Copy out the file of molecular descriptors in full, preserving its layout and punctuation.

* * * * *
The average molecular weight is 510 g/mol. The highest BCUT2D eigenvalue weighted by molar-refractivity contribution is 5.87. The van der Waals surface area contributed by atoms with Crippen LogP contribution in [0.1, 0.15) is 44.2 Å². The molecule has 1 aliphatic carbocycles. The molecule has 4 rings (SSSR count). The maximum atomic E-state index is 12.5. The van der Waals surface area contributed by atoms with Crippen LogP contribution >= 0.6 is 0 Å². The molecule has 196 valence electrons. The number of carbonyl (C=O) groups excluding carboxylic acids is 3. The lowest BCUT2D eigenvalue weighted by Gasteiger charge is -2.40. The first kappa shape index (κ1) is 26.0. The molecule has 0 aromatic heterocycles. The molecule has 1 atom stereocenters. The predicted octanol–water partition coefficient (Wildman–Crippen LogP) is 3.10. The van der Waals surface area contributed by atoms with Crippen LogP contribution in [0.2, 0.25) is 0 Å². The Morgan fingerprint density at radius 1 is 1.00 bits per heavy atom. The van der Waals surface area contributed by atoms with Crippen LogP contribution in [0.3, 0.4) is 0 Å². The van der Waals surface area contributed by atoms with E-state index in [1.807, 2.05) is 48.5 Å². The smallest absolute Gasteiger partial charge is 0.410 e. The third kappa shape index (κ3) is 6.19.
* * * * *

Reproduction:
The average molecular weight is 510 g/mol. The highest BCUT2D eigenvalue weighted by molar-refractivity contribution is 5.87. The van der Waals surface area contributed by atoms with Crippen LogP contribution in [0.1, 0.15) is 44.2 Å². The molecule has 1 aliphatic carbocycles. The molecule has 4 rings (SSSR count). The maximum atomic E-state index is 12.5. The van der Waals surface area contributed by atoms with Crippen LogP contribution >= 0.6 is 0 Å². The molecule has 196 valence electrons. The number of carbonyl (C=O) groups excluding carboxylic acids is 3. The lowest BCUT2D eigenvalue weighted by Gasteiger charge is -2.40. The first kappa shape index (κ1) is 26.0. The molecule has 0 aromatic heterocycles. The molecule has 1 atom stereocenters. The predicted octanol–water partition coefficient (Wildman–Crippen LogP) is 3.10. The van der Waals surface area contributed by atoms with Crippen LogP contribution in [0.2, 0.25) is 0 Å². The Morgan fingerprint density at radius 1 is 1.00 bits per heavy atom. The van der Waals surface area contributed by atoms with Crippen LogP contribution in [0.3, 0.4) is 0 Å². The van der Waals surface area contributed by atoms with E-state index in [1.807, 2.05) is 48.5 Å². The smallest absolute Gasteiger partial charge is 0.410 e. The third kappa shape index (κ3) is 6.19.